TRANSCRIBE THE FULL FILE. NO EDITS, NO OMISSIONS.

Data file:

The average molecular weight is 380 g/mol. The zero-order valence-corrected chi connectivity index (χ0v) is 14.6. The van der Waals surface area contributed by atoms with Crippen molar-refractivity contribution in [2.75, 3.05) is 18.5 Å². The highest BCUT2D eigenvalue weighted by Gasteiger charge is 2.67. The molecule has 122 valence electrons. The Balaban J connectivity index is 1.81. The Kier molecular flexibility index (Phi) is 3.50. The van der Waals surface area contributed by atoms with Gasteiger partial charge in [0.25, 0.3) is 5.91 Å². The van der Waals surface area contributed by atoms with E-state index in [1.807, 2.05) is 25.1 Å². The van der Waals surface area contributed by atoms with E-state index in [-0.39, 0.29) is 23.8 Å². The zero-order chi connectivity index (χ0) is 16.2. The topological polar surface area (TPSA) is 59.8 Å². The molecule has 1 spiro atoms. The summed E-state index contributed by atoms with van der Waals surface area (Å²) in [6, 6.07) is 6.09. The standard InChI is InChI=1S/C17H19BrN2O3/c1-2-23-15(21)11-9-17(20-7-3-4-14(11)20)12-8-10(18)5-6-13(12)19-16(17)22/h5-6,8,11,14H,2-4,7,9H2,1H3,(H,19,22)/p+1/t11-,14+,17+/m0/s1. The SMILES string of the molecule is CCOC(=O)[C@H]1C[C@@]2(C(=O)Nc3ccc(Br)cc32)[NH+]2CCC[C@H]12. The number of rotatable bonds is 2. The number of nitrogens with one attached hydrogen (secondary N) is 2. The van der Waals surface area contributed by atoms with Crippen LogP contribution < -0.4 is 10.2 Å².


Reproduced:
The average molecular weight is 380 g/mol. The zero-order valence-corrected chi connectivity index (χ0v) is 14.6. The van der Waals surface area contributed by atoms with Crippen molar-refractivity contribution in [2.75, 3.05) is 18.5 Å². The highest BCUT2D eigenvalue weighted by Gasteiger charge is 2.67. The molecule has 122 valence electrons. The Balaban J connectivity index is 1.81. The Kier molecular flexibility index (Phi) is 3.50. The van der Waals surface area contributed by atoms with Gasteiger partial charge in [0.25, 0.3) is 5.91 Å². The van der Waals surface area contributed by atoms with E-state index in [1.807, 2.05) is 25.1 Å². The van der Waals surface area contributed by atoms with E-state index in [-0.39, 0.29) is 23.8 Å². The zero-order chi connectivity index (χ0) is 16.2. The topological polar surface area (TPSA) is 59.8 Å². The molecule has 1 spiro atoms. The summed E-state index contributed by atoms with van der Waals surface area (Å²) in [6, 6.07) is 6.09. The standard InChI is InChI=1S/C17H19BrN2O3/c1-2-23-15(21)11-9-17(20-7-3-4-14(11)20)12-8-10(18)5-6-13(12)19-16(17)22/h5-6,8,11,14H,2-4,7,9H2,1H3,(H,19,22)/p+1/t11-,14+,17+/m0/s1. The SMILES string of the molecule is CCOC(=O)[C@H]1C[C@@]2(C(=O)Nc3ccc(Br)cc32)[NH+]2CCC[C@H]12. The number of rotatable bonds is 2. The number of nitrogens with one attached hydrogen (secondary N) is 2. The van der Waals surface area contributed by atoms with Crippen LogP contribution < -0.4 is 10.2 Å².